Each time I’ve seen Stephen Sondheim’s Into the Woods, now playing at Montgomery College’s Summer Dinner Theatre through July 2nd, is the best time I’ve seen Into the Woods and this production, currently in the more than capable hands of Director Walter Ware III, was the best time this year.
For over three hours (at least for this production — but that may have been due to opening night kinks that’ll be worked out by the time you see it; and please make note: you should absolutely see it), the audience is presented moral quandaries by fairy tale characters, each at a moment of crisis, each needing to listen: to themselves, to a Witch, to what’s not being said, to what should be said. The night starts with “Once upon a time,” a cue that we’re about to be told a lie, but a useful one, the way fairy tales have always been useful in explaining the ways of the world we now find ourselves in. Once upon a time, a Baker and his Wife wanted a child. Once upon a time, a boy met a giant. Once upon a time, a woman was seduced by a garden.
There is so much to see immediately upon entering the theater in the gorgeous and clever set designed by Elizabeth McFadden and built by an extraordinary set of interns: moss covered books, hidden towers, haunted hazel trees — and, over it all, a giant clock because for all the witches and wolves, giants and curses, it’s ultimately time, isn’t it, that villains the most from us? Steadily and quietly, minute after minute, until we’re left with no more.
From the titular Wood, we watch the ripple caused by “Once upon a time” — a baker and his wife want a child; Cinderella wants a ball; a boy named Jack wants what boys named Jack have always wanted, autonomy coupled with companionship (even if it is a cow); Red Riding Hood just wants seconds; the Witch wants a daughter, and to be right, and a little more love — and then we watch its echo: Is the child enough? Was the ball worth it? (Is a ball ever worth it? Science says no.) When we outgrow those closest to us in our life, what else have we outgrown? What does being right get us, ultimately?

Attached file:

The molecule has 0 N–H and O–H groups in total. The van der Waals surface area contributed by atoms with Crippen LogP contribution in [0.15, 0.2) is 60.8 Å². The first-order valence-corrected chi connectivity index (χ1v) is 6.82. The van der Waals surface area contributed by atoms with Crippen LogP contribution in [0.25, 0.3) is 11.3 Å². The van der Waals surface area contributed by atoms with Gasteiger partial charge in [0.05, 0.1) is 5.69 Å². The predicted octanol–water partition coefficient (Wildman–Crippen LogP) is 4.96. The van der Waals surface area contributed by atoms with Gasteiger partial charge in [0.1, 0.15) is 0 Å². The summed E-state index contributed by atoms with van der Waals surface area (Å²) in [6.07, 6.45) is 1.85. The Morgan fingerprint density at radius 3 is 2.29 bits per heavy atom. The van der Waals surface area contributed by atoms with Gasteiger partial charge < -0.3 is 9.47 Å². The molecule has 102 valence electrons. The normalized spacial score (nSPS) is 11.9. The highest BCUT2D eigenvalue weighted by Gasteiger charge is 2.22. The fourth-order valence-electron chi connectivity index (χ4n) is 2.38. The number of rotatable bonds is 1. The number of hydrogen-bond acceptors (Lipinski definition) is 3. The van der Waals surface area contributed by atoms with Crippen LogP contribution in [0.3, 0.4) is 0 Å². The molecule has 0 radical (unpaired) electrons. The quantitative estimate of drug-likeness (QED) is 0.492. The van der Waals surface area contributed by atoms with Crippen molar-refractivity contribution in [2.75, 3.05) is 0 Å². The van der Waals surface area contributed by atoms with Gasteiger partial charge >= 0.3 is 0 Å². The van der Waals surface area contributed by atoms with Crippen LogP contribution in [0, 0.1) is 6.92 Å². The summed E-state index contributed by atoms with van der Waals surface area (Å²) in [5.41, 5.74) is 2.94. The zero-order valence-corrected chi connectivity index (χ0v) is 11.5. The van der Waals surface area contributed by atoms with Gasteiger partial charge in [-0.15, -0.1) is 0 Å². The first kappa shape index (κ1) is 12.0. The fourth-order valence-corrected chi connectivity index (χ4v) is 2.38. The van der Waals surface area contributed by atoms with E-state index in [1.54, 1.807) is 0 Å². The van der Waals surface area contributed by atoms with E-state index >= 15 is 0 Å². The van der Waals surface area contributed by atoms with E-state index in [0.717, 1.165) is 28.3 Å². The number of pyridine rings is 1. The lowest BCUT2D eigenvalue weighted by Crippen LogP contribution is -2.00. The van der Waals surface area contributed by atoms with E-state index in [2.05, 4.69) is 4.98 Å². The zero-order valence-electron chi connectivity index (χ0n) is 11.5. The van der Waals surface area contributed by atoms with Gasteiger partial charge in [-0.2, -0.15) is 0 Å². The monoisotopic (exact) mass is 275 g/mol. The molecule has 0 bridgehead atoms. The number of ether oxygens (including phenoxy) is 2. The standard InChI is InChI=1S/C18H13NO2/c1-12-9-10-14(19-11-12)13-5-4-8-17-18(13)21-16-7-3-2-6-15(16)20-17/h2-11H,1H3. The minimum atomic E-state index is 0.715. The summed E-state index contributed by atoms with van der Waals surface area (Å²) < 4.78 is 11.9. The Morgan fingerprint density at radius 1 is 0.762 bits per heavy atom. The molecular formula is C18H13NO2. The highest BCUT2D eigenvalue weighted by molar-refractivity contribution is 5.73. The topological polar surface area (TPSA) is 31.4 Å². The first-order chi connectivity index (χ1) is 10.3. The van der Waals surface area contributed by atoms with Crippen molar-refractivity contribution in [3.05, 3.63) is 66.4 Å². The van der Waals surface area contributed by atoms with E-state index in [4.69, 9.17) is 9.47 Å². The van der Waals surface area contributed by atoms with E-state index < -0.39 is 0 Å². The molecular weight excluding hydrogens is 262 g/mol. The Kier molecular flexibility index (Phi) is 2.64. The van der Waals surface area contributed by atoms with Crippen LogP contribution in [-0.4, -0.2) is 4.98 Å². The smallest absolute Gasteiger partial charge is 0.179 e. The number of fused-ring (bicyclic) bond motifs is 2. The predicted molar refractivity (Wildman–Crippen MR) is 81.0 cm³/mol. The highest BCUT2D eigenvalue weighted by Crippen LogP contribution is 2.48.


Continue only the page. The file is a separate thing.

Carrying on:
The first act lays out and seems to neatly tie up the varying plots, because “Once upon a time” is always balanced by “Happily ever after” — and this first act is beautifully lit by Lighting Designer Lynn Joslin. Nothing bad can happen to anyone in light so lovely; choices don’t have repercussions in air so gold. Then brilliantly, for act two, where consequences actually don’t resolve themselves just because someone is presently happy, the lighting scheme shifts, and our friends — because by this time the Baker (Noah Beye), his Wife (Anna Phillips-Brown), Little Red (Tobi Baisburd), Jack (Jordan Moral), Cinderella (Monica Albizo) and even, maybe, the Witch (Samantha Shoop), are as known to us as we think we are to our very own selves — stand stark under cold blue and white light, the better to see their circumstances; the better to see what happens after Happily Ever After.
The cast, on the whole, is a joy to listen to; all in fine voice, if a little poorly served by a sound system that cut in and out on the singers throughout the show (another opening night bug that just needs a quick-fix, I’m sure). Music Director Walter McCoy conducts a live orchestra and that, right there, is enough to set this production apart. Actual musicians creating theater with singers and actors is stage alchemy. The warm throb of strings, the staccato blast of brass, the comic syncopation of the reeds: this production would not have felt as honest and lived in without this orchestra.